“Orange,” Hattie hissed, nudging me hard in the ribs. I caught the edge of her frown like a fishhook. She turned from me to smooth Matthew’s cheek and curl a finger round his ear. “Ignore her,” she murmured. “She’s always in a bad mood.”
He nodded at me, muttering, “Sylvie,” before ducking back into Hattie’s caress.
They leaned against 4203-RD and worked through their rote of tender gestures: hand-holding, modest-mouthed kisses, a giddy lowering to the ground, me an awkward weight following them down. The dye wove its fingers up my nostrils and down the back of my throat, but I refused to choke as Matthew tangled his hands in Hattie’s hair, pulling it from its braids so that it spilled around me where I sat behind them. It smelled of her pillow back home.
Their bodies, when they kissed, produced a scent thick and sour like spoiled pudding, which mingled with the vinegar smell of the dye. Matthew ran his stained hands over Hattie’s back and accidentally brushed mine. I flinched. “Suh-sorry,” he muttered. “Suh-suh—” Hattie’s mouth covered this last apology, locked down tight on his. I pressed my face against the rusting vat, stared up at the squatting clouds, and darted my tongue out to the cold metal to taste the tang of it, the rough of it.
The place where we are joined is a secret place for Hattie and me, especially since everyone always wants to look at it. The skin of our backs descends into a V, like a bird’s wing does to its body—a bone hinge covered in smooth skin, our spines locked together at the base. We face away from each other, simply two girls standing back to back. When walking somewhere, I let Hattie lead, because then I’m not obliged to wave to anyone or chirp some greeting that will likely not be returned. I trail with perfectly placed backward steps, looking at the world after Hattie has passed it, which makes it a little friendlier somehow.
Lately, though, Hattie hates our hinge. She cranes to look at our backs and sighs. She snaps at me if I move too slowly. I twist my neck, trying to catch her expression, but I can see only half of it: flutter of eye, curve of lip, and slice of cheek. I envy Matthew that, at least, being able to look at the full of Hattie’s face. People say her face is identical to mine, but I wonder if I’d think it so, if I were able to look at it.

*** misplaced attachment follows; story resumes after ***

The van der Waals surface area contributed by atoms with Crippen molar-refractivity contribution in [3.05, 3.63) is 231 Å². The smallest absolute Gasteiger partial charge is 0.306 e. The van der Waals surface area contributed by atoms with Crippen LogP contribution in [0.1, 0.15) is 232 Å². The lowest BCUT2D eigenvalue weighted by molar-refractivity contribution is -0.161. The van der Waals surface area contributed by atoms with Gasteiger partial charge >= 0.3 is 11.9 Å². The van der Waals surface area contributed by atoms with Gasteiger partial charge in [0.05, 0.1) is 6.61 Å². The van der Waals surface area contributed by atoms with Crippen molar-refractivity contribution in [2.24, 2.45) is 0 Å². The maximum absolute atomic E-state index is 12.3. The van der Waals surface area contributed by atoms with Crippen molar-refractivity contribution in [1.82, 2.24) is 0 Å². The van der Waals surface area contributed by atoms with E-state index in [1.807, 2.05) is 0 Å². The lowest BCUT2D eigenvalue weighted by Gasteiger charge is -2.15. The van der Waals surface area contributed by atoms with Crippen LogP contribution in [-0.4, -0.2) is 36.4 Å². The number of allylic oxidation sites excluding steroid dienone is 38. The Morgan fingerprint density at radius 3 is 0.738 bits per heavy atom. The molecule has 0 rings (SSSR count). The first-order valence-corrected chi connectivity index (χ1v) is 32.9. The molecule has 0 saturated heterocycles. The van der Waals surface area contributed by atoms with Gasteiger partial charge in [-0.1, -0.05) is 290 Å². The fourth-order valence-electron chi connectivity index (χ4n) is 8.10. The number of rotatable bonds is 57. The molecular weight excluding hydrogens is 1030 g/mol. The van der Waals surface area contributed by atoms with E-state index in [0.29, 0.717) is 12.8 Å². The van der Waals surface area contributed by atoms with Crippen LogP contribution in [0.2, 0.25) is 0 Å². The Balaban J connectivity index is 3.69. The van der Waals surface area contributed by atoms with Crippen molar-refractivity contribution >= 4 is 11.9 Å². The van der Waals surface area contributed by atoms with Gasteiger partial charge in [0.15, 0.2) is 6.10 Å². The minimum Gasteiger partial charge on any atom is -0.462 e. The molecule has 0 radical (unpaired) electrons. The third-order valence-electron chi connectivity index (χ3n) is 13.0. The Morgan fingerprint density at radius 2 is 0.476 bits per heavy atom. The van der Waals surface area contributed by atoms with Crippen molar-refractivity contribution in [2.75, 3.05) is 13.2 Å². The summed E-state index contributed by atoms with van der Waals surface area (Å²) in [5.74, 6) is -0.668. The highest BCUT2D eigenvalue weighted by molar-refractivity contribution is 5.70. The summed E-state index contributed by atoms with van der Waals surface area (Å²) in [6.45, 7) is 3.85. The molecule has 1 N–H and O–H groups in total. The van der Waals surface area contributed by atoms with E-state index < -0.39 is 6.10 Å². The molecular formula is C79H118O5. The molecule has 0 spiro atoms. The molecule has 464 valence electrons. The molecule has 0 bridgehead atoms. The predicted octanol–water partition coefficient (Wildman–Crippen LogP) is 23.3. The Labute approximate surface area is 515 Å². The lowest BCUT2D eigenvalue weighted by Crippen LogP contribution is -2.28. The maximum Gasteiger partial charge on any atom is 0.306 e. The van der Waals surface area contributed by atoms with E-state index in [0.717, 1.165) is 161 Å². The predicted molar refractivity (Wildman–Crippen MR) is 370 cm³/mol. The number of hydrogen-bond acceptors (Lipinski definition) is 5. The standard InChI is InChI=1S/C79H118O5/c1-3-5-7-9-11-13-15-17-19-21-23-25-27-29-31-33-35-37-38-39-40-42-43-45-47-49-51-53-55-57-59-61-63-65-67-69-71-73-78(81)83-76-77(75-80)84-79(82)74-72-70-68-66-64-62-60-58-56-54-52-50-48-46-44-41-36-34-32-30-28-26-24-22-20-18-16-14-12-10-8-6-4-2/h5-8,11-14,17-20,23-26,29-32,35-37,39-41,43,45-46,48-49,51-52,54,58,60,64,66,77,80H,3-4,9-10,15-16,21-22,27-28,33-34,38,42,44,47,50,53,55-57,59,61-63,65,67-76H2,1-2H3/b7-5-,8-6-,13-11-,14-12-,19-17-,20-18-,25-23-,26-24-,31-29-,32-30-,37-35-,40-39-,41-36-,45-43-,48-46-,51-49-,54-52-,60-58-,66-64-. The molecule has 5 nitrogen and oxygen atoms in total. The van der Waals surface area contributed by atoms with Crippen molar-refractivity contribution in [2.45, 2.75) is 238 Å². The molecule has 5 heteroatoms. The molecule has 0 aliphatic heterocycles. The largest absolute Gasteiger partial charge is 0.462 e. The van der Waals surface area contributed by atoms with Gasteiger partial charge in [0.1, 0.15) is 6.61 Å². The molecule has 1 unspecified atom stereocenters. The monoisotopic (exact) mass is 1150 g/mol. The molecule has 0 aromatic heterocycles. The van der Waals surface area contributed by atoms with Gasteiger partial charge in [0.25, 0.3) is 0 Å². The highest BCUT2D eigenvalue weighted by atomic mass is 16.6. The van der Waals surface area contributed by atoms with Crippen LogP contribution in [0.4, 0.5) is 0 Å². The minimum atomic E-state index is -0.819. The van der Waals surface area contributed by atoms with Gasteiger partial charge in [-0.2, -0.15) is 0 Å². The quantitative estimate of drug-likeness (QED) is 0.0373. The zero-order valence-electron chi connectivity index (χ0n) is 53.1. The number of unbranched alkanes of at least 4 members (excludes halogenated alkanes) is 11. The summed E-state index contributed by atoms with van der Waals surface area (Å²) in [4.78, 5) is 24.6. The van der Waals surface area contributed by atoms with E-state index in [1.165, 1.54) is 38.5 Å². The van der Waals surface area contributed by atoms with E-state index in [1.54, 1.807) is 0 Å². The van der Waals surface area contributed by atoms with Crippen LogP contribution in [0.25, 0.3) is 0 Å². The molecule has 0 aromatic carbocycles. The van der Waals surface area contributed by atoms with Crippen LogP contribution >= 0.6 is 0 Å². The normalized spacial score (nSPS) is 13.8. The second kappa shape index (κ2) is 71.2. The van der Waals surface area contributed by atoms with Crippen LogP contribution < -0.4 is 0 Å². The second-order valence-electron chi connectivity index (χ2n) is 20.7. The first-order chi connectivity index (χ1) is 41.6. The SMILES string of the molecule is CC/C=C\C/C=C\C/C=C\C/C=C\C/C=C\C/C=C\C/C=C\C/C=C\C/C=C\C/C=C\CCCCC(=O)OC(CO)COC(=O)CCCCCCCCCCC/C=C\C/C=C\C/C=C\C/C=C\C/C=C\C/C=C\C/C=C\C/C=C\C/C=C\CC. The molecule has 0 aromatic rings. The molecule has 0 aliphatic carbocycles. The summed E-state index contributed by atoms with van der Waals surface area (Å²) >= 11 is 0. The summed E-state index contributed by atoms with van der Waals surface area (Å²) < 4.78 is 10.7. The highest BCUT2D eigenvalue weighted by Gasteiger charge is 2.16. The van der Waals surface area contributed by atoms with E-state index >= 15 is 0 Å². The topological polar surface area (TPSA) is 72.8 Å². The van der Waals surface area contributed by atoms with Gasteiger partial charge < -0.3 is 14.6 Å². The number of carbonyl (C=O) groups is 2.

In the two months since she took up with Matthew, Hattie’s voice has spread thin as though it has been pumped full of air, and her movements are cloudy with sleepy flourishes. “You ill, Hats?,” Father asked last night, his ear pressed to the radio. Mother clucked her tongue and held the back of her hand to Hattie’s forehead. Only I knew that Hattie was infected with a secret fever, more gruesome than either of them could imagine. Up in our room, she had written Matthew’s name out in seven different types of penmanship, folded the paper furtively, tucked it into her mouth, and nestled it in the pouch of her cheek.
Last week, Matthew had proposed to her here at this very vat, with me as a witness. I could hear him ask her, behind my back, as it were. “I’d uh-oh-oblige yuh-you to be my wife,” he had mumbled. “With much honor,” he’d added. Her answer hadn’t been a yes or a no, but a squeal. He’d interpreted it as an assent; I’d interpreted it as idiocy.
On our walk home she’d repeated: “I’m so happy. I’m so happy.” Like if she said it enough she could forget his use of oblige and could pretend that marriage was an option for her, us. In bed that night, the sheets had rustled and the backs of her thighs had brushed against mine. I’d squeezed my eyes shut, pretending that I didn’t know she was touching herself. “Matthew,” she’d whispered into her pillow. Muh-muh-Matthew, I’d repeated in my head.
A crunch in the gravel, and someone rounded the vat. I looked up eagerly, hoping it was the line boss, or even Father. I pictured his face wide with outrage. Farewell, lovers. But Matthew pulled away from Hattie with an easy grin. He jumped to his feet and clapped his hand on the shoulder of a slumped, pocked version of himself, with a face, astoundingly, even duller.